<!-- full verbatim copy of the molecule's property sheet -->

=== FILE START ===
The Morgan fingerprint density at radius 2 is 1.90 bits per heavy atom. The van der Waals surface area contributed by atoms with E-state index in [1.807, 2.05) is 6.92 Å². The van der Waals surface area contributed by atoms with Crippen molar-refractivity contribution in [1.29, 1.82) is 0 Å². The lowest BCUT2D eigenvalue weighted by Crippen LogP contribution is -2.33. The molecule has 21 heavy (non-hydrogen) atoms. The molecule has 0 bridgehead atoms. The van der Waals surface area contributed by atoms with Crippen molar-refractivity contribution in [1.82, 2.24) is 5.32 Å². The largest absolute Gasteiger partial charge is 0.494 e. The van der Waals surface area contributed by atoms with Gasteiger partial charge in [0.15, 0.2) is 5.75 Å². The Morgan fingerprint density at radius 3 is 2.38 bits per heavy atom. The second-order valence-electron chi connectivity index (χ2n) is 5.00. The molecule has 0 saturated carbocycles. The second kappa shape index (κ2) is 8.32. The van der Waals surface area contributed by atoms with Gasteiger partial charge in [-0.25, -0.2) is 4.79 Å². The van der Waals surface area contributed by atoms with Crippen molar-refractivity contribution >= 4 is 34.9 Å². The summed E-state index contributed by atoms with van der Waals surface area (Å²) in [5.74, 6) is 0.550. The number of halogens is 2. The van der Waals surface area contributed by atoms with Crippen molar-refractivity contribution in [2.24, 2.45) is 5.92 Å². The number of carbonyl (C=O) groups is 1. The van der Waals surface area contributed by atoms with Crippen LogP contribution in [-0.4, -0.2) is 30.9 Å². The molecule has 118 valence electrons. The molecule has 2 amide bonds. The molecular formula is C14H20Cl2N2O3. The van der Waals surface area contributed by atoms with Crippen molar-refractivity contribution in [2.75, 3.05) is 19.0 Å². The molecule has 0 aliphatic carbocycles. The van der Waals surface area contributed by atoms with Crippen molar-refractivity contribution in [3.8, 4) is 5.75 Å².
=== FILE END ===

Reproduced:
The Morgan fingerprint density at radius 2 is 1.90 bits per heavy atom. The van der Waals surface area contributed by atoms with E-state index in [1.807, 2.05) is 6.92 Å². The van der Waals surface area contributed by atoms with Crippen molar-refractivity contribution in [1.29, 1.82) is 0 Å². The lowest BCUT2D eigenvalue weighted by Crippen LogP contribution is -2.33. The molecule has 21 heavy (non-hydrogen) atoms. The molecule has 0 bridgehead atoms. The van der Waals surface area contributed by atoms with Crippen molar-refractivity contribution in [1.82, 2.24) is 5.32 Å². The largest absolute Gasteiger partial charge is 0.494 e. The van der Waals surface area contributed by atoms with Gasteiger partial charge in [0.15, 0.2) is 5.75 Å². The Morgan fingerprint density at radius 3 is 2.38 bits per heavy atom. The second-order valence-electron chi connectivity index (χ2n) is 5.00. The molecule has 0 saturated carbocycles. The second kappa shape index (κ2) is 8.32. The van der Waals surface area contributed by atoms with Gasteiger partial charge in [-0.25, -0.2) is 4.79 Å². The van der Waals surface area contributed by atoms with Crippen molar-refractivity contribution >= 4 is 34.9 Å². The summed E-state index contributed by atoms with van der Waals surface area (Å²) in [5.74, 6) is 0.550. The number of halogens is 2. The van der Waals surface area contributed by atoms with Crippen molar-refractivity contribution in [2.24, 2.45) is 5.92 Å². The number of carbonyl (C=O) groups is 1. The van der Waals surface area contributed by atoms with Crippen LogP contribution in [-0.4, -0.2) is 30.9 Å². The molecule has 118 valence electrons. The molecule has 2 amide bonds. The molecular formula is C14H20Cl2N2O3. The van der Waals surface area contributed by atoms with Crippen molar-refractivity contribution in [2.75, 3.05) is 19.0 Å². The molecule has 0 aliphatic carbocycles. The van der Waals surface area contributed by atoms with Crippen molar-refractivity contribution in [3.8, 4) is 5.75 Å².